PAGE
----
Right now, the collection of Dolphins receivers available to practice is not better than the one that finished the 2014 season.
But that will presumably change in the coming weeks, when newcomers Kenny Stills (calf) and DeVante Parker (foot) heal.
When they do, offensive coordinator Bill Lazor could find himself grappling with an all-too familiar issue: How to keep all those receivers happy when there’s only so many passes to be caught.
“We’ll see if we can schedule more games,” Lazor said Tuesday. “I think we have to check with the players association.”
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Bad news, Bill. Like last year, there are just 16 games on the schedule. And with at least four receivers and a versatile tight end good enough to start for most teams, somebody is bound to get their feelings hurt at some point.
That was the case a year ago, when Brian Hartline and Mike Wallace had issues with Lazor’s play calls. Hartline’s targets dropped from 127 in Mike Sherman’s final year to just 62 in Lazor’s first; the receiver’s unhappiness led to a rift with quarterback Ryan Tannehill that might have hastened Hartline’s departure.
And yet, Lazor was adamant that personal considerations will still not be a factor in determining the Dolphins’ offensive game plan.
“It really starts with what do we need to do to win the game and matchups,” Lazor said. “I think in this league, especially when you get to passing situations, matchups are so critical. It really starts with that.”
Lazor continued: “There are times, maybe after a week or two, this guy really hasn’t touched ball a lot, but we think we are a better team when he does get it some, then I think you’ve got to find a way to make sure he gets it. It’s got to start with what helps a team win. We’re all adults. We understand what we have to do what it takes to win first.”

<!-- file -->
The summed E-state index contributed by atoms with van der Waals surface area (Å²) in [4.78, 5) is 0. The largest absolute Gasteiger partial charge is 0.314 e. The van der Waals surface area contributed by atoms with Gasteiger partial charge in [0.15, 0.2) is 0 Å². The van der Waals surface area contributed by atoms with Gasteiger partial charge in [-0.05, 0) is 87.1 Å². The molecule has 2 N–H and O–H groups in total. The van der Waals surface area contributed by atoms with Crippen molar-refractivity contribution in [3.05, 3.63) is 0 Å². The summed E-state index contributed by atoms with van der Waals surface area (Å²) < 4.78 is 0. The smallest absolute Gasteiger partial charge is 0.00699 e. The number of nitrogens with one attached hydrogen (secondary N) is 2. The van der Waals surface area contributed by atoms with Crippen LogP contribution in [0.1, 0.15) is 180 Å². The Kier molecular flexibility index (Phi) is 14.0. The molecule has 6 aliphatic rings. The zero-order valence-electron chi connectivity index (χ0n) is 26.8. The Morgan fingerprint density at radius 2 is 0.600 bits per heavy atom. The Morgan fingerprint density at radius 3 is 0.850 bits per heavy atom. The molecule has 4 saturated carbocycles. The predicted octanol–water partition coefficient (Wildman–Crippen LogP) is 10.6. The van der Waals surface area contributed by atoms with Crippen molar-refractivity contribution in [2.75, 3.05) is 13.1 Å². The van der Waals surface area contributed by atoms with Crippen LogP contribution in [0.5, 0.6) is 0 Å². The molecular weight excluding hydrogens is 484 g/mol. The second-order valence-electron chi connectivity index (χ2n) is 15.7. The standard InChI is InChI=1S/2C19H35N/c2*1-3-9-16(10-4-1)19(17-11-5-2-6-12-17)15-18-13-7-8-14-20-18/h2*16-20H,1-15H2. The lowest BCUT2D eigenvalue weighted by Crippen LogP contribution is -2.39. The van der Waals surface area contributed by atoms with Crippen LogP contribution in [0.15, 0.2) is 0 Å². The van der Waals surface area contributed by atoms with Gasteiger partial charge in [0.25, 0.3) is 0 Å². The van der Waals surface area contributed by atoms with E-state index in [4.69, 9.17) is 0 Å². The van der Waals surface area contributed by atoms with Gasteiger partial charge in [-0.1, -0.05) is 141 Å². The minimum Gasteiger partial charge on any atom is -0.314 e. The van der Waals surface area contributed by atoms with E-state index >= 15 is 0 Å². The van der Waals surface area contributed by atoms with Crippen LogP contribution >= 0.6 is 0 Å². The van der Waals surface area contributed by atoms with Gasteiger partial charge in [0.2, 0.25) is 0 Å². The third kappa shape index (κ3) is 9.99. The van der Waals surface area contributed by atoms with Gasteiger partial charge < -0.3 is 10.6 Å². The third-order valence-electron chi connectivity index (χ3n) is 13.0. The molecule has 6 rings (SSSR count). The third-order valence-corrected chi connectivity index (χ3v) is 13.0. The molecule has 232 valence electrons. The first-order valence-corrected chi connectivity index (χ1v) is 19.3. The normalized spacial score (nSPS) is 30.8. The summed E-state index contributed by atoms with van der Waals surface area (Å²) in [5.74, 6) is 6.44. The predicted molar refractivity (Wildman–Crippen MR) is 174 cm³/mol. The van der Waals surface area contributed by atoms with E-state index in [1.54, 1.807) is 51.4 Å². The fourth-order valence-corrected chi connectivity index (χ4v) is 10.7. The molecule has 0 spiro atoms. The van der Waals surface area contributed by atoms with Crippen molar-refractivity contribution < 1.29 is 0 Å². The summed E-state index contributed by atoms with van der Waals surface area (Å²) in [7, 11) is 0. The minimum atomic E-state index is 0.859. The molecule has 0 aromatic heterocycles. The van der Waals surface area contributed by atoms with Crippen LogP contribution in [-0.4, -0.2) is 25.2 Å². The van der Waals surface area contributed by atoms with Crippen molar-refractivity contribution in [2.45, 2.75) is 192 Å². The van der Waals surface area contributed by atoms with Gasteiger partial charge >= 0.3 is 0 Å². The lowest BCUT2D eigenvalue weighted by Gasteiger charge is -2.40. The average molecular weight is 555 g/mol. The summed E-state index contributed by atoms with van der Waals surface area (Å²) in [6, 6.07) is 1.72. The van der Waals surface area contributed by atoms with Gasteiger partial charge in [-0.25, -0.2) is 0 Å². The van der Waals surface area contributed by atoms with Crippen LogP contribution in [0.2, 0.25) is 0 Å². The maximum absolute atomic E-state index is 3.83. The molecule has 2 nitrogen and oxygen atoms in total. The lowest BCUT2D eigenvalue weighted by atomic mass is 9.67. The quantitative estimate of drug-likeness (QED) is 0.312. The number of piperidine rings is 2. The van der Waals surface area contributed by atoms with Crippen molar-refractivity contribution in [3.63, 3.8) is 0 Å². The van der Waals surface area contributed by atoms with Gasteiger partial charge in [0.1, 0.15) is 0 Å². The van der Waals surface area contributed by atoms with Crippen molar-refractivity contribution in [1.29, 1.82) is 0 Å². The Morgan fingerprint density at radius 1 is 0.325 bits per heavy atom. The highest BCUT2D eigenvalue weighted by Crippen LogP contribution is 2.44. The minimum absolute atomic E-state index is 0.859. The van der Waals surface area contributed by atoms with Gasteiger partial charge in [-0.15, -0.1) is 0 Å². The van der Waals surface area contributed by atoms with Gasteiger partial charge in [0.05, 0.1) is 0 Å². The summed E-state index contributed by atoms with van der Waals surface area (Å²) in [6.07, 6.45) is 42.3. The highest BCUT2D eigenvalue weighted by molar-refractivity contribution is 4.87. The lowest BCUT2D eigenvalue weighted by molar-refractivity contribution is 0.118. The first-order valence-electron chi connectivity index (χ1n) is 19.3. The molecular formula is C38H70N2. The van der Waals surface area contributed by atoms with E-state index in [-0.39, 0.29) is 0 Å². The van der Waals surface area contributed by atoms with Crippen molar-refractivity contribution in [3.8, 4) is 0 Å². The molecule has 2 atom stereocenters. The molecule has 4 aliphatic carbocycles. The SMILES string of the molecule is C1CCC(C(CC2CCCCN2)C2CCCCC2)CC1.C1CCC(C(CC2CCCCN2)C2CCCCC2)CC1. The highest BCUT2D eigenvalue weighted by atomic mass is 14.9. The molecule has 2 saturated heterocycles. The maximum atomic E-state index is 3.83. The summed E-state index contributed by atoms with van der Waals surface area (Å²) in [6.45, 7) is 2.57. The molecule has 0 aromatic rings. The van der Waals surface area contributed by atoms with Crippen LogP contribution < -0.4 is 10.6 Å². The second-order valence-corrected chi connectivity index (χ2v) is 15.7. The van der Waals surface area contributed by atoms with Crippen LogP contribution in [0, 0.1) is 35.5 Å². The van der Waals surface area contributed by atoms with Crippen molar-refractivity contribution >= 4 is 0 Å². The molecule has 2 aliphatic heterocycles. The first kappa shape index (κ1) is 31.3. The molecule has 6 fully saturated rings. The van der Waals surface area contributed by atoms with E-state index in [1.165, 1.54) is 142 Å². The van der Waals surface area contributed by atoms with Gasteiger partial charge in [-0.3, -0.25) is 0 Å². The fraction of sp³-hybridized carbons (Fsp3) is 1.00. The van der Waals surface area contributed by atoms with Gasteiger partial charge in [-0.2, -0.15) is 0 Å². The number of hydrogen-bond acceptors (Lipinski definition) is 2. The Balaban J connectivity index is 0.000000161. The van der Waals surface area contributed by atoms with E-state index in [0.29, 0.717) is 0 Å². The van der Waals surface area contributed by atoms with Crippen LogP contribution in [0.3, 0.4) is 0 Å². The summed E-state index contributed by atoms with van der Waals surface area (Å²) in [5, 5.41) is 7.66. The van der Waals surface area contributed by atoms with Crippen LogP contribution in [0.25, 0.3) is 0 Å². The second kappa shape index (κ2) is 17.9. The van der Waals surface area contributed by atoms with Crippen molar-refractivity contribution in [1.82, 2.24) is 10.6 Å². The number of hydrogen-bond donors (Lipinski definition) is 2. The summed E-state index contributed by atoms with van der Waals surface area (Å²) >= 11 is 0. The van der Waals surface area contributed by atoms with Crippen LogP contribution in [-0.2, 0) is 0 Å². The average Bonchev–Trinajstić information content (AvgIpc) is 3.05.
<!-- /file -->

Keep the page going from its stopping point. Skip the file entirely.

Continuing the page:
But even adults have egos, and dysfunction in the receiving room ultimately proved untenable.
As a result, Wallace, Hartline and Brandon Gibson are gone. Stills, Parker and Greg Jennings have taken their place.
Have they brought a more selfless attitude with them? It’s far too early to know, but Joe Philbin is encouraged with what he has observed.
“I like the attitude so far, sure,” Philbin said. “The No. 1 thing offensively is to score points. ... I think the biggest thing is you have to have guys that are team players and first and foremost want the team to succeed.”
Lazor’s offense scored 388 points in 2014, the most since 1995. Still, Philbin wants more. His goal is again 400, which would average to 25 per game.
How does Lazor plan to get there? By continuing to reinvent.
“It has changed,” Lazor said of the playbook. “I can’t give you the percentage, but when you don’t grow, you end up dying off at some point. ... There’s a constant adaptation. We study some of the teams in the league that are the best statistically at what they do and you take the emotion of the weekly game plan out of it, you really look at it and you really evaluate what do our players do best?”
Other takeaways from Lazor’s first interaction with reporters of camp:
▪ Lazor praised left guard Dallas Thomas, saying he is “a much improved player from what we saw last year.” It has helped that Thomas can focus on just one position this summer, as opposed to last year, when the Dolphins moved him all over the line.
▪ Free agent guard Evan Mathis remains a curiosity as the Dolphins’ offensive line continues to struggle. But Lazor, who was in Philadelphia with Mathis in 2013, declined to say if Mathis would improve the Dolphins.
“Lobbying isn’t my job,” Lazor said when asked if he would make a case for adding the lineman.
▪ When discussing the pace of the offense, Lazor said: “We’re going to go as fast as Ryan Tannehill and Mike Pouncey can go. The other guys got to keep up.”
▪ Lazor said the three-man battle for the No. 2 running back job “might be more fun than the guard job to watch.” Damien Williams, LaMichael James and Jay Ajayi have all looked good in spurts, but Williams and James appear ahead of the rookie.
“There’s not one guy who’s out of it,” Lazor said.
DOLPHINS TRAINING CAMP SCHEDULE
▪ Wednesday, Aug. 5, 8 a.m.
▪ Thursday, Aug. 6, 8 a.m.
▪ Friday, Aug. 7, 7 p.m. (at FIU Stadium)
▪ Sunday, Aug. 9, 3 p.m.
▪ Monday, Aug. 10, 12:30 p.m.
▪ Tuesday, Aug. 11, 8 a.m.
▪ Sunday, Aug. 16, 8 a.m.
▪ Monday, Aug. 17, 8 a.m.
Note: All practices will be held at Doctors Hospital Training Facility in Davie except Aug. 7.
Call 954-452-7004 for more information.